Entrepreneurs would always do some form of business planning before they start a new venture. Quite often this will result in a formal business plan. The format will probably be determined by one of the following:
- A business planning software package;
- A guidebook on business planning;
- Another business plan;
- An external consultant.
Although all the above can have satisfactory results, they all have potential pitfalls. One serious pitfall (when using one of the first three methods) is the way that the entrepreneurs tackle the problem. Although all of the methods cater for the addressing of the apparent salient features and even for the interdependence between them, they can not cater for all the intricacies and multi-directional relationships that exist between various features in a business.
Outsourcing the whole business planning process to a consultant also does not solve all the problems. A consultant would need to work quite interactively with the entrepreneurs to be of real value.
Over more than a decade Ventex Corporation advised and assisted companies from business planning right up to harvesting and beyond. This case study highlights the importance of having a well thought-out and executed integrative business planning process. It shows how apparent small issues, that are neglected in the planning process, can have grave consequences for the entrepreneurs.
Salient Features in an Integrative Business Planning Process
The first aspect of integrative business planning is to ensure that all the salient features are catered for. These features can differ drastically from one business to another. Some of the more general features are:
- The Business – The opportunity, the business concept, products and services and growth strategy.
- Marketing – Marketing strategy (price, promotion, etc.).
- Market Research – Customers, market size, trends and competition.
- Development – New products, services, markets and facilities.
- Operations – All aspects.
- The Team – Management team, skills needed, training, board composition and organisms.
- Finances – Investment-, financing- and dividend decisions and policies. Also cashflows, profit margins, costs and growth.
- Risk Management – Business-, operational- and financial risks as well as potential fatal flaws.
Multi-Directional Relations to Keep in Mind in Business Planning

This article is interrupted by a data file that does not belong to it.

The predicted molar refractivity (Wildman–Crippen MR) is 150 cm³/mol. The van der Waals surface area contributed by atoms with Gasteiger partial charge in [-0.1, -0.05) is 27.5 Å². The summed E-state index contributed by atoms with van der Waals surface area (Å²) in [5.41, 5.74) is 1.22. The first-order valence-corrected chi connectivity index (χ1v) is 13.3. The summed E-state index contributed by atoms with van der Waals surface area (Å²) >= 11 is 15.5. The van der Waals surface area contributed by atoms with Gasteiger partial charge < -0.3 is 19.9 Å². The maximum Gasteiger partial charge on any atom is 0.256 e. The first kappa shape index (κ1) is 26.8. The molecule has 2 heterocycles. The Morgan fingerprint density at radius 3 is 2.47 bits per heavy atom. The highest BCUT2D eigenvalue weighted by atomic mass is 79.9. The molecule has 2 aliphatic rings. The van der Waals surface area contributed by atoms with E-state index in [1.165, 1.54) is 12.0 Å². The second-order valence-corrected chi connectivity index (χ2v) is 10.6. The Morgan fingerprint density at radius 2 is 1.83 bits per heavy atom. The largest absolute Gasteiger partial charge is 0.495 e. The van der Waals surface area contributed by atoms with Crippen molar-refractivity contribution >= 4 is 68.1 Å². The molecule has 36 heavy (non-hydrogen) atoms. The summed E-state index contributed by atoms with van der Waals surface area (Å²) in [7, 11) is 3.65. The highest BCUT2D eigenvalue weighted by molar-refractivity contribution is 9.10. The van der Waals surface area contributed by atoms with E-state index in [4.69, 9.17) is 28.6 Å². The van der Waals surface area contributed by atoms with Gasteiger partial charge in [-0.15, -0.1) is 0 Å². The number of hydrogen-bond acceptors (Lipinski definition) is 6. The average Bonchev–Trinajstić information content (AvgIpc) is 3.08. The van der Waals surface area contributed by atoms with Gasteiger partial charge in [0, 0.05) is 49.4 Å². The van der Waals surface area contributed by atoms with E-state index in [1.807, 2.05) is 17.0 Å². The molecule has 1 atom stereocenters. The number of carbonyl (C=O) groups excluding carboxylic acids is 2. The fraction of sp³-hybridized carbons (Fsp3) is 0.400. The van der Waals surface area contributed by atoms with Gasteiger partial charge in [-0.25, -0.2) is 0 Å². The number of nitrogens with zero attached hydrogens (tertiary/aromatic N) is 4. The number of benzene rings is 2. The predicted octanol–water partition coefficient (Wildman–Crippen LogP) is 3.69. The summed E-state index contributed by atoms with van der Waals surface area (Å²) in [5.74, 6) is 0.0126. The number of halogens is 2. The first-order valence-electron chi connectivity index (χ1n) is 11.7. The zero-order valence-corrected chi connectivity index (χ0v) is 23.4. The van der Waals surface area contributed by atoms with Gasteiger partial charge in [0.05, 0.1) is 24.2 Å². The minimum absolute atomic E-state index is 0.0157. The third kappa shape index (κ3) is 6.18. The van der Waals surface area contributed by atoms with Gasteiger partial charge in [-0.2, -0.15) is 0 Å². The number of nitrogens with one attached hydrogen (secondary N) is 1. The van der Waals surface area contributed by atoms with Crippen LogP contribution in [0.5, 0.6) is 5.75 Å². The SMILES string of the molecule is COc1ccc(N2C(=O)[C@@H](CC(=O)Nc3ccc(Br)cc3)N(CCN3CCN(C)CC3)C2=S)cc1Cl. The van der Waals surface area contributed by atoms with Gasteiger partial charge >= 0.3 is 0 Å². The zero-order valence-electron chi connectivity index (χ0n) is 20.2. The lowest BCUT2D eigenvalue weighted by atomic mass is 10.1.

Unfortunately the salient features can not be seen in isolation. Every feature impacts on various other features and are also impacted by many other features. These multi-directional relationships occur within each individual broader feature (e.g. finances) as well as between different features (e.g. between finances and marketing).
Higher profit margins can for instance decrease the volumes sold, but increase the net profitability. On the other hand can higher volumes (with lower gross margins) increase the volumes sold, but decrease the profitability.
Higher volumes on the other hand can increase the stress factor in production personnel (that already work at maximum human capacity), causing higher absenteeism, lower production levels, extra hiring costs and a corresponding decrease in profitability. Unfortunately these intricacies can not be ignored and an integrative approach of business planning goes a long way in handling it.
An Example of Things that can go Wrong
Ultimate Holidays had a very ambitious business concept in the tourism industry. The industry was booming at the time and they planned in detail to build a luxury lodge that would combine a health hydro, hotel school, conference facilities, adventure center and eco-cultural tourism. (Details are changed for confidential purposes – all the detail does, however, simulate the real-life scenarios close enough to demonstrate the actual learnings).The experience of the entrepreneurs includes business, entrepreneurship, tourism, archeology, law and politics. This project of around $320 million was a life-long passion for all of them. They covered in-depth the architectural designs, legal requirements, development and operational planning issues, the marketing plan and personnel development policies. They also ensured that they had senior politicians and excellent service providers on board.
The business did, however, never got of the ground. What did the experienced entrepreneurs not see? What could they have done differently? They thought they had covered all the various aspects of the business. Analyzing the facts, the following major problems stood out:
- The entrepreneurs were not flexible – they had strong pre-conceived ideas;
- No detailed market research was done. Specifically not on occupancy rates in the niche industry and on critical investment criteria that investors are looking for;
- All the planning was done on individual aspects that were optimized as far as possible. The way that these factors might have effected other factors were never considered.